By: María Torrellas / Resumen Latinoamericano / The Dawn News / June 27, 2016, reproduced with thanks.
Carlos López, current Secretary General of the Bolivarian Socialist Workers’ Central of Venezuela, visited Argentina in the framework of a tour with other union and social movement leaders of the region. In the talk he gave in the Venezuelan Embassy, López explained the situation of his country and how the Bolivarian revolution is being defended by the working class.
We interviewed him and discussed some of the most urgent topics of the Venezuelan juncture regarding the working class.
How is the Venezuelan working class defending itself from all the attacks it’s suffering at an economical and ideological level?
In Venezuela there’s an economic war being waged against the Bolivarian Revolution. It goes beyond what can be seen in the media, which are the queues to buy food. On one hand, the empire influenced a drop in the prices of oil worldwide, which was a severe blow to several world economies that oppose the empire, like Russia, Iran and Venezuela. The drop in the price of oil created a very difficult situation for our country, because we strongly depend on oil trade. But Venezuela is a country with many resources and many capabilities, and this economic war led us to strengthen the struggles of the working class.
Our working class has awakened in the last three and a half years that have gone by since our Workers’ Central was created and it’s taking a huge step which is to give priority to the political struggle and the struggle for productive economy, because that is the basis for the stability of all the social benefits we have obtained with the Bolivarian Revolution.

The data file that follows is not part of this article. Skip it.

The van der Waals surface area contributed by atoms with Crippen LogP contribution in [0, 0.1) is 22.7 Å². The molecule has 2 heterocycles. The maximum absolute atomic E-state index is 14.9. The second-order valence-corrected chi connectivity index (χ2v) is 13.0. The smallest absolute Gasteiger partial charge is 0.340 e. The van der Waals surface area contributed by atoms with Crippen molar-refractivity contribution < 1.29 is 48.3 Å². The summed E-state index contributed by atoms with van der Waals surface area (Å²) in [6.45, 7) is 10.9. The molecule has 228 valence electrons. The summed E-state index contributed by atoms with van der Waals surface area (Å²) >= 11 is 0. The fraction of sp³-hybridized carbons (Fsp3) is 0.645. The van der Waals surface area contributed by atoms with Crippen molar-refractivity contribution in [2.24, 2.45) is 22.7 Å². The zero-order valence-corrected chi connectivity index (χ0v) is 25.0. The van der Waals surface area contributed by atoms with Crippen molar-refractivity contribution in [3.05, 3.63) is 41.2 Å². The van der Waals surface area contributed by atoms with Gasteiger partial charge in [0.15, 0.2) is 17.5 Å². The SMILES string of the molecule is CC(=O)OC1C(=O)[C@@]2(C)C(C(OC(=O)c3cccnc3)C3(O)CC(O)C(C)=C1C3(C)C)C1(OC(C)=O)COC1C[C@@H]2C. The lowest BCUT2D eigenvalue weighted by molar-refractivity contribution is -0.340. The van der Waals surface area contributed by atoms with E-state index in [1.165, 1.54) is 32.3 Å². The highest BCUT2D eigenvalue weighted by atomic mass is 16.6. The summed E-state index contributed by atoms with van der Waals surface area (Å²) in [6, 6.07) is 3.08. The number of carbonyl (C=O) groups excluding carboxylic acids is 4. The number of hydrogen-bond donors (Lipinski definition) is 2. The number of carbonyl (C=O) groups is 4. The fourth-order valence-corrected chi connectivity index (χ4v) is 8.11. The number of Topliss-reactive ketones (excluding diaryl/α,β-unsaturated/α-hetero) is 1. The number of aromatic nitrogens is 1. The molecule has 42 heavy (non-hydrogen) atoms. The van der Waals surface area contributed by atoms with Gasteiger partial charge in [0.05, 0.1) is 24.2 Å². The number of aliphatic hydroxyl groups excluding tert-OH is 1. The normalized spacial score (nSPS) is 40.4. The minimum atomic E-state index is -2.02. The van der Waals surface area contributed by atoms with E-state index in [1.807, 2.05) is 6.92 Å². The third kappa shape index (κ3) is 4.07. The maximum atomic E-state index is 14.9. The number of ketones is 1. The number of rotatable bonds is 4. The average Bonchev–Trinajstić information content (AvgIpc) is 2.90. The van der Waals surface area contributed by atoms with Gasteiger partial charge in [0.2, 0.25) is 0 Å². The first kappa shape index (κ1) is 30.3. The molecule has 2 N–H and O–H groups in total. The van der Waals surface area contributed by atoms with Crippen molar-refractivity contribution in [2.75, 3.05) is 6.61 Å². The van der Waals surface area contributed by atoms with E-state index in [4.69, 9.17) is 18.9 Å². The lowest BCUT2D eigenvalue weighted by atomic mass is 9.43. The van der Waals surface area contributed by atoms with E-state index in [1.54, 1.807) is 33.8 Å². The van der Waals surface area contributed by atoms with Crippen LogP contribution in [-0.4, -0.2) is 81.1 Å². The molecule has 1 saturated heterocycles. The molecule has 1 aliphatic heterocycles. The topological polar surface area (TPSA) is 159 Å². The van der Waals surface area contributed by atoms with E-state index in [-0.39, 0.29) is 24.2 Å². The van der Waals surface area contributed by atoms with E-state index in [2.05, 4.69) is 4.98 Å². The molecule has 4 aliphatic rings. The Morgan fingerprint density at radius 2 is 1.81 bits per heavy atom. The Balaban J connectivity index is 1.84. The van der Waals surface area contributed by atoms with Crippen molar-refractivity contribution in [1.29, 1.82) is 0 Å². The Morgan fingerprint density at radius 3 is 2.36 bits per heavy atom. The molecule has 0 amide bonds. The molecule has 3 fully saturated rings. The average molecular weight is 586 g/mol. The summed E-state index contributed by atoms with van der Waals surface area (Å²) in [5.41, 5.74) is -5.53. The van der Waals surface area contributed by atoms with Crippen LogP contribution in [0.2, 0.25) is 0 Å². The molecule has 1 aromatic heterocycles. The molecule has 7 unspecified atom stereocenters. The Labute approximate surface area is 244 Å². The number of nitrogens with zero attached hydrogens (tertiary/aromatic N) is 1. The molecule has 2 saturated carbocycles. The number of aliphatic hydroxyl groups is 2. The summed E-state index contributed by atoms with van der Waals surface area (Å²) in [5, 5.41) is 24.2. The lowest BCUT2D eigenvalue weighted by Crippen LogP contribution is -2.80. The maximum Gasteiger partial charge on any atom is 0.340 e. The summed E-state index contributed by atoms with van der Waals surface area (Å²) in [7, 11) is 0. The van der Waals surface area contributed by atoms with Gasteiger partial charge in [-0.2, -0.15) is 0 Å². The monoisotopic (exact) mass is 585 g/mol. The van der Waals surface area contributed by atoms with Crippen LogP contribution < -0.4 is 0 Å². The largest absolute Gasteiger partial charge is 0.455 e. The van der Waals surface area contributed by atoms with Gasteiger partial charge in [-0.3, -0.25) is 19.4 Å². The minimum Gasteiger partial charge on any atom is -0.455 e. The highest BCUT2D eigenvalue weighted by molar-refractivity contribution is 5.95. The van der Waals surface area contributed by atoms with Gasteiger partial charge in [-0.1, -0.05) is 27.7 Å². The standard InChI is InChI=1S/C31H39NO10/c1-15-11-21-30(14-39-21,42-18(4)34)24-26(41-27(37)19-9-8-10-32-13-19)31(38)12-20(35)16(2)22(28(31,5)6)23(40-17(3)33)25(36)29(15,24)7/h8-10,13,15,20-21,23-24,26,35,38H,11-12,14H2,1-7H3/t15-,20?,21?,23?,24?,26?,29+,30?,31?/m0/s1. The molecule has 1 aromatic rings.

The great challenge of the working class is to take that productive leap and guarantee that workers aren’t used by the counter-revolutionary opposition. Throughout the 3 years of Nicolás Maduro’s government, the working class has remained united and stood by the Bolivarian Revolution. We have followed the legacy of Commander Hugo Chavez, and shared his conviction that the revolution had to be socialist.
The Bolivarian Revolution granted rights to all workers through the Organic Law of Labour and Workers. This law provides protects workers in ways that are enviable by many countries in the world. There’s full job stability, protection to unions, protection to working mothers and fathers and lactating women. These benefits are part of the Constitution and the Law. Our working class is aware of that, and that’s why they haven’t fallen in the traps nor the provocations of the right.
There have been attempts to recover factories so that workers can manage them, and there has even been talk about nationalizing companies that speculate with food supply. What’s the status of these initiatives?
There are companies under control of workers that are currently productive and prosperous. Some companies of the bourgeoisie were practically rubbish when they abandoned them, and when workers seized control over them to keep their jobs, they had great difficulties to keep them running. And immediately the right-wing propaganda began to say that factories ran by the working class aren’t productive. They aren’t productive yet – they abandoned them with old machinery, in a state of unproductivity, and nevertheless we have recovered them and put them to work. Now there’s a great opportunity to occupy, if necessary, private companies that lower or cease their production, that lay off workers or that hide their production. Expropriation is an extreme term that will be applied only if necessary. But it’s simply to occupy them to guarantee that they continue to be productive and that workers can keep their jobs and that goods reach the entire population.
Are you also working with the Communes?